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Drage D.,University of Birmingham | Drage D.,National Research Center for Environmental Toxicology | Mueller J.F.,National Research Center for Environmental Toxicology | Birch G.,University of Sydney | And 3 more authors.
Science of the Total Environment | Year: 2015

This paper presents the first historical data on the occurrence of polybrominated diphenyl ethers (PBDEs) and hexabromocyclododecane (HBCDs) in estuarine sediment from Australia. Sediment cores and surficial sediment samples were collected from four locations within Sydney estuary, Australia. Large increases in concentrations were observed for all compounds between 1980 and 2014, especially for BDE-209 (representative usage of Deca-BDE commercial mixture), which was found in surficial sediment at an average concentration of 42ng/g dry wt (21-65ng/g dry wt). PBDE congeners representative of both the Penta- and Octa-BDE commercial mixtures (∑6PBDEs) were also found in their highest concentrations in surficial sediments (average: 1.3ng/g dry wt; range: 0.65-2.5ng/g dry wt). PBDE concentrations in surficial sediments were relatively high when compared with those presented in the available literature. This suggests that their input into the Sydney estuary has not decreased since their bans almost a decade earlier. After a sharp increase in the 1990s, HBCD concentrations peaked at an average of 3.5ng/g dry wt (1.8-5.3ng/g dry wt) in surficial samples. With global legislation on HBCDs allowing its usage for the next 10years, it is expected that its input into the estuary is likely to continue. © 2015 Elsevier B.V.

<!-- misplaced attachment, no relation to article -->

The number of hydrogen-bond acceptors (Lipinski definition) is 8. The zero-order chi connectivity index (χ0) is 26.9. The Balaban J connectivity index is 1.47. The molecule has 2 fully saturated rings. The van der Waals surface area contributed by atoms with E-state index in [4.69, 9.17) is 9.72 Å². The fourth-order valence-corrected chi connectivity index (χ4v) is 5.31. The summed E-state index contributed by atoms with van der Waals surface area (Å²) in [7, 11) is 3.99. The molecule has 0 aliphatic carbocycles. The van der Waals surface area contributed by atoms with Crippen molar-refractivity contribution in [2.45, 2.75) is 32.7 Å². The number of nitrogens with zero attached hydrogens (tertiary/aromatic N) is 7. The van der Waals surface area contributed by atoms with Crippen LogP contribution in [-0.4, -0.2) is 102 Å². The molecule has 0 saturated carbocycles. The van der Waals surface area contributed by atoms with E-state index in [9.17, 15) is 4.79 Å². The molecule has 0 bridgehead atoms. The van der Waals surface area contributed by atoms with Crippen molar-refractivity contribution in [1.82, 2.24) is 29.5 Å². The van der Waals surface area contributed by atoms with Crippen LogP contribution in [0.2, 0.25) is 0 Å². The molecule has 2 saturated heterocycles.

Lopez S.H.,University of Almeria | Ulaszewska M.M.,Research and Innovation Center | Hernando M.D.,National Institute for Agricultural and Food Research and Technology INIA | Bueno M.J.M.,Montpellier University | And 3 more authors.
Environmental Science and Pollution Research | Year: 2014

This study describes a comprehensive strategy for detecting and elucidating the chemical structures of expected and unexpected transformation products (TPs) from chemicals found in river water and effluent wastewater samples, using liquid chromatography coupled to electrospray ionization quadrupole-time-of-flight mass spectrometer (LC-ESI-QTOF-MS), with post-acquisition data processing and an automated search using an in-house database. The efficacy of the mass defect filtering (MDF) approach to screen metabolites from common biotransformation pathways was tested, and it was shown to be sufficiently sensitive and applicable for detecting metabolites in environmental samples. Four omeprazole metabolites and two venlafaxine metabolites were identified in river water samples. This paper reports the analytical results obtained during 2 years of monitoring, carried out at eight sampling points along the Henares River (Spain). Multiresidue monitoring, for targeted analysis, includes a group of 122 chemicals, amongst which are pharmaceuticals, personal care products, pesticides and PAHs. For this purpose, two analytical methods were used based on direct injection with a LC-ESI-QTOF-MS system and stir bar sorptive extraction (SBSE) with bi-dimensional gas chromatography coupled with a time-of-flight spectrometer (GCxGC-EI-TOF-MS). © 2014, Springer-Verlag Berlin Heidelberg.